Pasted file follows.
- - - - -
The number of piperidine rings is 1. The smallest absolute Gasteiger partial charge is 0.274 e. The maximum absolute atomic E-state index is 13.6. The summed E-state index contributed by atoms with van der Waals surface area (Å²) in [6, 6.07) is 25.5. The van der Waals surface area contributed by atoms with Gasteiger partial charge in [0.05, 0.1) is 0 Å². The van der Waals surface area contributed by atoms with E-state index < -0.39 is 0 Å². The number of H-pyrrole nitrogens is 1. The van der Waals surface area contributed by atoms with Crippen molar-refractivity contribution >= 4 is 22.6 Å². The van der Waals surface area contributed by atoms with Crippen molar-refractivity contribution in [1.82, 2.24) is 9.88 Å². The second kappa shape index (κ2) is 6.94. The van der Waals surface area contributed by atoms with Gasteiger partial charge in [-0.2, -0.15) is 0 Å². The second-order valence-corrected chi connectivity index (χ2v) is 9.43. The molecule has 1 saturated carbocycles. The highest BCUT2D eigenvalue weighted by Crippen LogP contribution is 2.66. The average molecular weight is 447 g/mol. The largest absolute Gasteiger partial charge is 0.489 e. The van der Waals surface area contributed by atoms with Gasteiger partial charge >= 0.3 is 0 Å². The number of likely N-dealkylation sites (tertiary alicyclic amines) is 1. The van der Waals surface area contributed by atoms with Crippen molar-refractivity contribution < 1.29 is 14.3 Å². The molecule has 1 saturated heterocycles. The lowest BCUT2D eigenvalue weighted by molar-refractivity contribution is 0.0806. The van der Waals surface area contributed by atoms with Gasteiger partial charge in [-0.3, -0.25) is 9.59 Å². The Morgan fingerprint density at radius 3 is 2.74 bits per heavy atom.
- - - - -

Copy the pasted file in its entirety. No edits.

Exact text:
The number of piperidine rings is 1. The smallest absolute Gasteiger partial charge is 0.274 e. The maximum absolute atomic E-state index is 13.6. The summed E-state index contributed by atoms with van der Waals surface area (Å²) in [6, 6.07) is 25.5. The van der Waals surface area contributed by atoms with Gasteiger partial charge in [0.05, 0.1) is 0 Å². The van der Waals surface area contributed by atoms with E-state index < -0.39 is 0 Å². The number of H-pyrrole nitrogens is 1. The van der Waals surface area contributed by atoms with Crippen molar-refractivity contribution >= 4 is 22.6 Å². The van der Waals surface area contributed by atoms with Crippen molar-refractivity contribution in [1.82, 2.24) is 9.88 Å². The second kappa shape index (κ2) is 6.94. The van der Waals surface area contributed by atoms with Gasteiger partial charge in [-0.2, -0.15) is 0 Å². The second-order valence-corrected chi connectivity index (χ2v) is 9.43. The molecule has 1 saturated carbocycles. The highest BCUT2D eigenvalue weighted by Crippen LogP contribution is 2.66. The average molecular weight is 447 g/mol. The largest absolute Gasteiger partial charge is 0.489 e. The van der Waals surface area contributed by atoms with Gasteiger partial charge >= 0.3 is 0 Å². The number of likely N-dealkylation sites (tertiary alicyclic amines) is 1. The van der Waals surface area contributed by atoms with Crippen molar-refractivity contribution < 1.29 is 14.3 Å². The molecule has 1 saturated heterocycles. The lowest BCUT2D eigenvalue weighted by molar-refractivity contribution is 0.0806. The van der Waals surface area contributed by atoms with Gasteiger partial charge in [-0.3, -0.25) is 9.59 Å². The Morgan fingerprint density at radius 3 is 2.74 bits per heavy atom.